It is high time to rethink and approach training through other means. They are based on three priorities: Individualise the training, while using it to bridge the gap between generations rather than continuing to pit them against each other, and transcending simple career issues to make way for collaboration, facilitation and management.
The first point depends on each individual’s rationale: Why are they engaging in professional training, for what reason, for what returns on investment? As such, individualisation of training becomes a mandatory step. But we are currently far from it. Yet, the benefits of training reside in the close link between individual motivation and acquired skills. This implies, for the concerned, contributing to a professional plan formulated by himself and for himself. Senior citizens in particular draw on their experiences, therefore placing them in a better position to express what they can contribute by the end of their careers.
The second point, bridging the generational gap, undercuts an inherently French paradox: Opposing the youth that we hold in too much regard – youth because lacking experience and skills – to senior citizens that we ostracise, criticising them for their lack of adaptability and resistance to change. Let us be constructive, positive, let us stop pitting generations against each other, and let us create a “social connection” at each level. Let us bridge the gap between generations, let us include them at the heart of the business, naturally, but also within a revised training set up. So that at the core of an identified project, the roles can be distributed not by considering the ages, but rather on the desires expressed and the talents present. There again, we underestimate the key link between motivation and acquired skills.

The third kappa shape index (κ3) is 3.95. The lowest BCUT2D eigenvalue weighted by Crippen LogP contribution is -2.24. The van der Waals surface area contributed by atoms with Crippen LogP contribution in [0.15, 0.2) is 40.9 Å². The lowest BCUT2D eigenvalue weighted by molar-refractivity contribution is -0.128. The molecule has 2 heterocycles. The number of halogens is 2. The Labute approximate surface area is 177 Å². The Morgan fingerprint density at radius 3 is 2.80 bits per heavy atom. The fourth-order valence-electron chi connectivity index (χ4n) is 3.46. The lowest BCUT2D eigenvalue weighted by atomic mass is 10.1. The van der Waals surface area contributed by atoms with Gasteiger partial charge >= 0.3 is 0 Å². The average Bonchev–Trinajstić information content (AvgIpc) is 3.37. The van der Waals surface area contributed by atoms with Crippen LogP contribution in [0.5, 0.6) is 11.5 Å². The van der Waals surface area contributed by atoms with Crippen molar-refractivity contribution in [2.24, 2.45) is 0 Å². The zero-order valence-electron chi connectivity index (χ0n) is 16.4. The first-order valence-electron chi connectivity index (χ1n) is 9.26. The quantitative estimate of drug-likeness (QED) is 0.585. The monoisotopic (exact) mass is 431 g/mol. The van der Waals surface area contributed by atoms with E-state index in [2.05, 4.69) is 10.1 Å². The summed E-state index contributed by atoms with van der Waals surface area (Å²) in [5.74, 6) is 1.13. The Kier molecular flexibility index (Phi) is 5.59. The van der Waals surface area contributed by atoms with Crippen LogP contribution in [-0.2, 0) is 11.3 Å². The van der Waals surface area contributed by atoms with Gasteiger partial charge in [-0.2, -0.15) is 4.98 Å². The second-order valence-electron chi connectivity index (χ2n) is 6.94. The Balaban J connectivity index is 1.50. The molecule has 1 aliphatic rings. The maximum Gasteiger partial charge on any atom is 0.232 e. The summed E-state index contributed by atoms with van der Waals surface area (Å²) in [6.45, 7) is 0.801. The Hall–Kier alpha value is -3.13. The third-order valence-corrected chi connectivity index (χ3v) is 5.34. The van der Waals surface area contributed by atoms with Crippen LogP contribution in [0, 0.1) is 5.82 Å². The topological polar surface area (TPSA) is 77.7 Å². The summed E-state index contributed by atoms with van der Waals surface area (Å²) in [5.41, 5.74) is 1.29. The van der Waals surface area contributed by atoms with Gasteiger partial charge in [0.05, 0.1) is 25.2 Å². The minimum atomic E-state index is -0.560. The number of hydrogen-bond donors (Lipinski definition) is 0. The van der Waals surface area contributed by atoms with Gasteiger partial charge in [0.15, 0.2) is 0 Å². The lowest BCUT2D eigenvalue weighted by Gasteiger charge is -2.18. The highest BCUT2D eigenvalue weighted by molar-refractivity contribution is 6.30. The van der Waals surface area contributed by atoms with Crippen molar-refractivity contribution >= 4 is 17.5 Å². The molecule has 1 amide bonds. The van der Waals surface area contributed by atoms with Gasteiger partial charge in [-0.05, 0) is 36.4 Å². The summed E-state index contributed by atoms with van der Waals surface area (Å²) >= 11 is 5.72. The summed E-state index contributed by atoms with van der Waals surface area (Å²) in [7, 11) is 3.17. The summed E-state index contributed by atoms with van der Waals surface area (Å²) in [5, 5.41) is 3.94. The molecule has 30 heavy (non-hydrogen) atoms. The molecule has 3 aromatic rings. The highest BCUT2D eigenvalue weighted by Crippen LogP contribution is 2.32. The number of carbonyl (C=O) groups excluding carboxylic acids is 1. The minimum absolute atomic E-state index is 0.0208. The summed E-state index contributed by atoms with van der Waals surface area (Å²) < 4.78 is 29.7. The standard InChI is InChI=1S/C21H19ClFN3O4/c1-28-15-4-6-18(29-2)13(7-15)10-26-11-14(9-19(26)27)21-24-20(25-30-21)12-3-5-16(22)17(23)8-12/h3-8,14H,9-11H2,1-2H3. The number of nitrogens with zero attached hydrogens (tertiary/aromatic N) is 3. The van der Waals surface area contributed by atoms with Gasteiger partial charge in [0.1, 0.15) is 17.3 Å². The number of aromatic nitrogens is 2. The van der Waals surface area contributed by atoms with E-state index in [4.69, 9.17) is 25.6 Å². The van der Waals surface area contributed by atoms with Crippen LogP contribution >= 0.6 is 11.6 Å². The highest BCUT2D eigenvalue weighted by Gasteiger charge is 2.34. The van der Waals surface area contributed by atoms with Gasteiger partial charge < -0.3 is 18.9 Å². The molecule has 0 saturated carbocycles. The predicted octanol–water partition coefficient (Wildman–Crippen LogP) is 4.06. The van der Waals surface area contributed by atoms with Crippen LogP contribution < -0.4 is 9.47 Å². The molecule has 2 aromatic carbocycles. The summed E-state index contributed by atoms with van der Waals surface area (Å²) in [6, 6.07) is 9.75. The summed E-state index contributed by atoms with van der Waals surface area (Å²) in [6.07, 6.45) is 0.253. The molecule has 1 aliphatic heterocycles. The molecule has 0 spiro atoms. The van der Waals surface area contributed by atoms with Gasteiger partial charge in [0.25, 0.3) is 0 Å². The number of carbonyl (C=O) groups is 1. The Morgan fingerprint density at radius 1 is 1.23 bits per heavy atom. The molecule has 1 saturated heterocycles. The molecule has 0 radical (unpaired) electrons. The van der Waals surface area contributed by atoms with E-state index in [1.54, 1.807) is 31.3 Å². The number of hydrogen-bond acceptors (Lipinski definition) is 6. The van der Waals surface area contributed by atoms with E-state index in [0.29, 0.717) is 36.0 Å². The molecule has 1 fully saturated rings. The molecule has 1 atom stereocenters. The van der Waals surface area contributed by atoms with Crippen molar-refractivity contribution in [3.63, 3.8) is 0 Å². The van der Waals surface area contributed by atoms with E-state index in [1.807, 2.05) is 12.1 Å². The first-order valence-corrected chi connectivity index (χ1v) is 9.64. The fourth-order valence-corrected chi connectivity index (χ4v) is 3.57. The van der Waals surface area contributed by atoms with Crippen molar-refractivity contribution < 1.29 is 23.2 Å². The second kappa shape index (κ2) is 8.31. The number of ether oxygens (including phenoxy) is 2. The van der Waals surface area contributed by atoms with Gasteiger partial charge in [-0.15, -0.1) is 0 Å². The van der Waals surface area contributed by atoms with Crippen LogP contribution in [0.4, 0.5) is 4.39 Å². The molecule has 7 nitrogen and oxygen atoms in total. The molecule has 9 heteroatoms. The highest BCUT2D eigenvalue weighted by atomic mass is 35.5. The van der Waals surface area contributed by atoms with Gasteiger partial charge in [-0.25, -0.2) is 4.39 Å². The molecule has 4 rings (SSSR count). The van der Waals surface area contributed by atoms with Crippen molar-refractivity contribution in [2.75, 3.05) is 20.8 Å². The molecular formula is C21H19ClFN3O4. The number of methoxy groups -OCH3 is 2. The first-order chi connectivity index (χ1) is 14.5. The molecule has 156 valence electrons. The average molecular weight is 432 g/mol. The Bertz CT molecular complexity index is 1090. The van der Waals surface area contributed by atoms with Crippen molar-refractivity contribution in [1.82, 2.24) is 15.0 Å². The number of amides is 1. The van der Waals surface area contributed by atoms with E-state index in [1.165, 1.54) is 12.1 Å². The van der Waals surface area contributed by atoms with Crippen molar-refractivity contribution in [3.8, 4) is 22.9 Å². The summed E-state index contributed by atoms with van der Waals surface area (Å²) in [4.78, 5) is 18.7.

Lastly, the third point: each training action must imperatively make way for a managerial and collaborative dimension. Attachment to professional expertise and technical skills is no longer enough. Whether for management or facilitation purposes, the project mode should be a prerequisite. Our engineering schools, for instance, have equipped elites with unrivalled professional know-how. Without placing “how to make men work also” at the heart of the studies. Training must, before even an individual achieves seniority at work, bridge this gap.
For each of these points, the new continuing training vision must also keep the following four objectives in mind: give meaning; train on social relations; promote internal cooperation, and; always keep the client’s and market vision in mind. It is high time we no long think of “continuing training” in terms of costs. A new vision on the subject would offer fascinating prospects at work for the majority of people, and for the 50+ first and foremost.
It is the entire company that would stand to gain, in terms of agility, because the 50+ are always driving elements in periods of change, but also in terms of the mindset, as their experience encourages cooperation particularly between generations. We all stand to gain. For this dynamic to work, a long overdue collective awareness is required.
VINCENT SAULE / MANAGING PARTNER – ALTER&GO